"When you want to build a ship, do not begin by gathering wood, cutting boards, and distributing work, but awaken within the heart of man the desire for the vast and endless sea."
Antoine de Saint-Exupéry
A few of us recently visited the Reasons to be Creative conference in Brighton. Our mission: to reenergise creative receptors, welcome a bolt of inspiration, and immerse ourselves in boundary-pushing ideas from the best in digital industry.
The theme of discovery and self-learning ran through this showcase of fantastic work from an expertly curated line-up. A focal discussion point was how our innate desire to explore can bring about the very best ideas -- although this desire can often become stifled by society, education and even self-perception.
James Victore spearheaded this idea with an inspiring talk on embracing discovery and building confidence through our inner perceptions. He encouraged us not to think too hard about inspiration and creativity, because wonder does not come from smashing together disparate ideas. Instead, he encouraged us to look closer to home and build upon our own personal and seemingly unique (but often universal) experiences. In summary: "The things that made you weird as a kid make you great today."
James' argument was approached from a design perspective -- but this theme was also explored by coders Karsten Schmidt, Frederik Vanhoutte and Joa Ebert. Here's a breakdown of what I took away from their talks.
Karsten Schmidt (a.k.a. toxi) is a programmer and artist whose work is centered around generative coding, manifesting in both visual and physical media. His work is built upon an exploration of nature and an obsession for looking at an environment through the lens of a programmer.
He often works outdoors and in public spaces to draw inspiration and raise questions about what makes things the way they are. Much of Karsten's work has been built upon a self-discovery of natural processes and algorithms to create pieces that encompass interaction design, creative technologies and 3D printing.
This philosophical approach to coding has led him on a journey of exploration that has culminated in the most exciting programming/design works to date: the piece Co(de)factory (see pic below). Showcased as part of the London Barbican Google DevArt installation, it explores a human interaction with generative design and our own inborn skill for creativity and exploration.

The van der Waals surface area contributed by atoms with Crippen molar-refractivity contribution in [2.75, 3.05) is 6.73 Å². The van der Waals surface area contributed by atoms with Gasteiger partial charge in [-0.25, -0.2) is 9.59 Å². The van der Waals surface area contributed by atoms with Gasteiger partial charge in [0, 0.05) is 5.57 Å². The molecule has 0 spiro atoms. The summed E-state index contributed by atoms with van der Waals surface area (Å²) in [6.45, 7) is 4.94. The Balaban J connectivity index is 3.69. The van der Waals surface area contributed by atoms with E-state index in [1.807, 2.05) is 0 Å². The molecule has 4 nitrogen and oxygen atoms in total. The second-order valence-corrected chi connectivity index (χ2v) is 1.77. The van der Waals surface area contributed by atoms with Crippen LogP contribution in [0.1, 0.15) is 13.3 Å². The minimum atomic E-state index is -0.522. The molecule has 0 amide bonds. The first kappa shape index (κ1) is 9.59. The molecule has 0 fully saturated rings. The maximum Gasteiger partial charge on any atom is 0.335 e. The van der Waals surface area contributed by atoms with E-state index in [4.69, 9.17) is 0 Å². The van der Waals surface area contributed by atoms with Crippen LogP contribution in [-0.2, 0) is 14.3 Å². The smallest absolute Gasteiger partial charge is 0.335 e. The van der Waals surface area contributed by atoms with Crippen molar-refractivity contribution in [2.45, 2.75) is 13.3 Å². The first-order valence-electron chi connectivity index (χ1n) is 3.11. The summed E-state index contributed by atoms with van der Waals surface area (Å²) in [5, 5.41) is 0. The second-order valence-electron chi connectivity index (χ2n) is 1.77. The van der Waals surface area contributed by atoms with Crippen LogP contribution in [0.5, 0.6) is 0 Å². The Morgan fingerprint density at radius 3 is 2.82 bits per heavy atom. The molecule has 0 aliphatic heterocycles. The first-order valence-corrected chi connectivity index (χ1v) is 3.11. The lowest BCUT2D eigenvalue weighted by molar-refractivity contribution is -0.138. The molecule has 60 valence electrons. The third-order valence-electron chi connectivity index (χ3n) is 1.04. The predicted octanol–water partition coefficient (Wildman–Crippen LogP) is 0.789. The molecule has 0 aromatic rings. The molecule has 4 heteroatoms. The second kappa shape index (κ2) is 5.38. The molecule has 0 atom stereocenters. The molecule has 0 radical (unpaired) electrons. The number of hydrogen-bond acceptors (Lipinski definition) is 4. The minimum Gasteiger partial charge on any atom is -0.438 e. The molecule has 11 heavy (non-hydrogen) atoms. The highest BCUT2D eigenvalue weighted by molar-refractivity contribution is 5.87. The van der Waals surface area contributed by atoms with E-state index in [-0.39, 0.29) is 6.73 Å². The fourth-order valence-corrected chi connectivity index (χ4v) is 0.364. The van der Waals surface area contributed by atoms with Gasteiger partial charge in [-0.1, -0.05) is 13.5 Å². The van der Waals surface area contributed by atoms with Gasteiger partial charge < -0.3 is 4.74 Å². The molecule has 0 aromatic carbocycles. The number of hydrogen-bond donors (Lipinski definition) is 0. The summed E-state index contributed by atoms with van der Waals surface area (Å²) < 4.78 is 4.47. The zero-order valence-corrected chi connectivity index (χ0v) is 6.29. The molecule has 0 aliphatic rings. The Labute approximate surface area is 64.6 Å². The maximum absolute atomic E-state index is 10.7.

Frederik Vanhoutte (a.k.a. W:Blut) is a medical radiation physicist who spends his spare time creatively exploring the world through experiments in generative graphics. Along with a showcase of excellent work, Frederik also discussed the role of creativity in our lives and how this is socially perceived.
He talked about how society welcomes creativity and exploration when we are young but is less encouraging as we grow to be professional adults; people don't always like the idea of a creative surgeon, mechanic or accountant. The very nature of formal education ending can mean we forget what it is to explore and learn for ourselves.
Frederik encouraged us to question standard methods of teaching and whether what we are taught is really the full picture. This was beautifully illustrated through dissecting our understanding of rainbows. We are taught in school that rainbows are refracted light, but this is not the complete story, because it raises too many questions, like 'Why is the whole sky not coloured?' and 'Why are they shaped like an arc?'.
This is an example of a puzzle that has led Frederick to explore physics through investigations in code; he used the programming language Processing to recreate a virtual rainbow, exploring physical properties and discovering answers for himself.
Joa Ebert encouraged us to explore our profession in greater detail and highlighted the importance of craft and mastery in coding. As an example he drew inspiration from Jiro Ono, a three-times Michelin starred sushi chef and star of the documentary 'Jiro Dreams of Sushi'. Jiro's life has been dedicated to bettering his craft through embracing the Japanese concept of 'Shokunin' (becoming an artisan or craftsman).
Joa highlighted that we should look at our own work and strive towards 'Shokunin'; not necessarily to 'become the best', but to grow an understanding and connection with our trade. We should seek and learn from those around us who are experienced and wise. For this, there is no quick fix. To truly understand a field takes time, perseverance and many mistakes along the way.
But, in a world of online tutorials promising overnight mastery, this can be a hard truth to accept...